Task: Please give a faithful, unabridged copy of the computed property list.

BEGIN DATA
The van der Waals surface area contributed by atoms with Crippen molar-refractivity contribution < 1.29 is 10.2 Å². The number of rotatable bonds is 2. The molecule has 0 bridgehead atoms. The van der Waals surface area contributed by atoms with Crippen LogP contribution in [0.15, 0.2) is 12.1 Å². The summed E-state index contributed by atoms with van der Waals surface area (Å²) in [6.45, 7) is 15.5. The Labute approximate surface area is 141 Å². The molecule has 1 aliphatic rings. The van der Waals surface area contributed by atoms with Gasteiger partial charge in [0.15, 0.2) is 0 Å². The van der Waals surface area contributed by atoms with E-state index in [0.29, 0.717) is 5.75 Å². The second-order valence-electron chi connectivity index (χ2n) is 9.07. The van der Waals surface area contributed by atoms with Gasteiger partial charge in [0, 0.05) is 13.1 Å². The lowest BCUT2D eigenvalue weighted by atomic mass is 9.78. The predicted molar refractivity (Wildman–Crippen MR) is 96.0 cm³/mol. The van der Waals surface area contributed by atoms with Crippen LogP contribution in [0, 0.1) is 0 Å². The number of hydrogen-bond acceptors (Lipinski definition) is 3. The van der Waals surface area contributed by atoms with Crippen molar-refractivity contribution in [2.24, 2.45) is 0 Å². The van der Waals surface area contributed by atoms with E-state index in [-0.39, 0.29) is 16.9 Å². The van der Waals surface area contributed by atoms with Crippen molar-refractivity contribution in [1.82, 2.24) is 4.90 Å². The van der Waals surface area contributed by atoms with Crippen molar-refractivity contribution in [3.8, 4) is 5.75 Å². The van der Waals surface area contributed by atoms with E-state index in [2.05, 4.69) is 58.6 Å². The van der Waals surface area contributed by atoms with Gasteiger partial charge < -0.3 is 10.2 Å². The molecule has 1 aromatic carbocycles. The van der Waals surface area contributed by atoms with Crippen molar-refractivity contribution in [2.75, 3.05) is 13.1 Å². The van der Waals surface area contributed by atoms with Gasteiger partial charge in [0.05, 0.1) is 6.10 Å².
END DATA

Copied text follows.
The van der Waals surface area contributed by atoms with Crippen molar-refractivity contribution < 1.29 is 10.2 Å². The number of rotatable bonds is 2. The molecule has 0 bridgehead atoms. The van der Waals surface area contributed by atoms with Crippen LogP contribution in [0.15, 0.2) is 12.1 Å². The summed E-state index contributed by atoms with van der Waals surface area (Å²) in [6.45, 7) is 15.5. The Labute approximate surface area is 141 Å². The molecule has 1 aliphatic rings. The van der Waals surface area contributed by atoms with Gasteiger partial charge in [0.15, 0.2) is 0 Å². The van der Waals surface area contributed by atoms with E-state index in [0.29, 0.717) is 5.75 Å². The second-order valence-electron chi connectivity index (χ2n) is 9.07. The van der Waals surface area contributed by atoms with Gasteiger partial charge in [0, 0.05) is 13.1 Å². The lowest BCUT2D eigenvalue weighted by atomic mass is 9.78. The predicted molar refractivity (Wildman–Crippen MR) is 96.0 cm³/mol. The van der Waals surface area contributed by atoms with Crippen LogP contribution in [0, 0.1) is 0 Å². The number of hydrogen-bond acceptors (Lipinski definition) is 3. The van der Waals surface area contributed by atoms with Crippen molar-refractivity contribution in [2.24, 2.45) is 0 Å². The van der Waals surface area contributed by atoms with E-state index in [-0.39, 0.29) is 16.9 Å². The van der Waals surface area contributed by atoms with Crippen molar-refractivity contribution in [1.82, 2.24) is 4.90 Å². The van der Waals surface area contributed by atoms with Crippen molar-refractivity contribution in [3.8, 4) is 5.75 Å². The van der Waals surface area contributed by atoms with E-state index in [2.05, 4.69) is 58.6 Å². The van der Waals surface area contributed by atoms with Gasteiger partial charge < -0.3 is 10.2 Å². The molecule has 1 aromatic carbocycles. The van der Waals surface area contributed by atoms with Crippen molar-refractivity contribution in [2.75, 3.05) is 13.1 Å². The van der Waals surface area contributed by atoms with Gasteiger partial charge in [0.05, 0.1) is 6.10 Å².